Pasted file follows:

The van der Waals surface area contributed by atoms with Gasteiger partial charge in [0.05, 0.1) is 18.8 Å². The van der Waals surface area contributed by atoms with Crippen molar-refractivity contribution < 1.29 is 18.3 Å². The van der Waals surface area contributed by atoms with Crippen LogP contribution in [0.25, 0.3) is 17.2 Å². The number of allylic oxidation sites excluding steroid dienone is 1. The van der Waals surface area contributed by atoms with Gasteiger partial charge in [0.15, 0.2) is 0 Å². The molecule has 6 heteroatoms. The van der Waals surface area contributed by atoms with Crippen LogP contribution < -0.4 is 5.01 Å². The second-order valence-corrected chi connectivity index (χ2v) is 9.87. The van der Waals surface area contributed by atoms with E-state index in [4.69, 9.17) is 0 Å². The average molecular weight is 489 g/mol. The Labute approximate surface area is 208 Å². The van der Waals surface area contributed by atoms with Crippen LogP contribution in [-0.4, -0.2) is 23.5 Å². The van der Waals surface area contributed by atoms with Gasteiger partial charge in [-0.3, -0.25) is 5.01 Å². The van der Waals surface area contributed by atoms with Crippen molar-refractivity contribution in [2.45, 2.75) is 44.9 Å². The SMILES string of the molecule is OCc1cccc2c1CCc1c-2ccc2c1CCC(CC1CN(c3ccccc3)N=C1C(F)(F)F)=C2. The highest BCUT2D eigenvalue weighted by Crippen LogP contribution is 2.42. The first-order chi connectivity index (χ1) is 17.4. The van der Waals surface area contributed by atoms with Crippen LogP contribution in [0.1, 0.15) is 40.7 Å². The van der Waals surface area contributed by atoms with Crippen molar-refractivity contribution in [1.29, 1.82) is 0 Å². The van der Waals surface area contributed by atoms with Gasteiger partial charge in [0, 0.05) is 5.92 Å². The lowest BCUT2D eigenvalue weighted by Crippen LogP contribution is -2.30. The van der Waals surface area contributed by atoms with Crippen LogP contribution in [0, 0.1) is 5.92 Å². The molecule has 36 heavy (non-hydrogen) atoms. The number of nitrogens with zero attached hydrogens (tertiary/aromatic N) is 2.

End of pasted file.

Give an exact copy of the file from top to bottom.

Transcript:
The van der Waals surface area contributed by atoms with Gasteiger partial charge in [0.05, 0.1) is 18.8 Å². The van der Waals surface area contributed by atoms with Crippen molar-refractivity contribution < 1.29 is 18.3 Å². The van der Waals surface area contributed by atoms with Crippen LogP contribution in [0.25, 0.3) is 17.2 Å². The number of allylic oxidation sites excluding steroid dienone is 1. The van der Waals surface area contributed by atoms with Gasteiger partial charge in [0.15, 0.2) is 0 Å². The molecule has 6 heteroatoms. The van der Waals surface area contributed by atoms with Crippen LogP contribution < -0.4 is 5.01 Å². The second-order valence-corrected chi connectivity index (χ2v) is 9.87. The van der Waals surface area contributed by atoms with E-state index in [4.69, 9.17) is 0 Å². The average molecular weight is 489 g/mol. The Labute approximate surface area is 208 Å². The van der Waals surface area contributed by atoms with Crippen LogP contribution in [-0.4, -0.2) is 23.5 Å². The van der Waals surface area contributed by atoms with Gasteiger partial charge in [-0.3, -0.25) is 5.01 Å². The van der Waals surface area contributed by atoms with Crippen molar-refractivity contribution in [2.45, 2.75) is 44.9 Å². The SMILES string of the molecule is OCc1cccc2c1CCc1c-2ccc2c1CCC(CC1CN(c3ccccc3)N=C1C(F)(F)F)=C2. The highest BCUT2D eigenvalue weighted by Crippen LogP contribution is 2.42. The first-order chi connectivity index (χ1) is 17.4. The van der Waals surface area contributed by atoms with Crippen LogP contribution in [0.1, 0.15) is 40.7 Å². The van der Waals surface area contributed by atoms with Crippen molar-refractivity contribution in [1.29, 1.82) is 0 Å². The van der Waals surface area contributed by atoms with Gasteiger partial charge in [0, 0.05) is 5.92 Å². The lowest BCUT2D eigenvalue weighted by Crippen LogP contribution is -2.30. The van der Waals surface area contributed by atoms with Crippen LogP contribution in [0, 0.1) is 5.92 Å². The molecule has 36 heavy (non-hydrogen) atoms. The number of nitrogens with zero attached hydrogens (tertiary/aromatic N) is 2.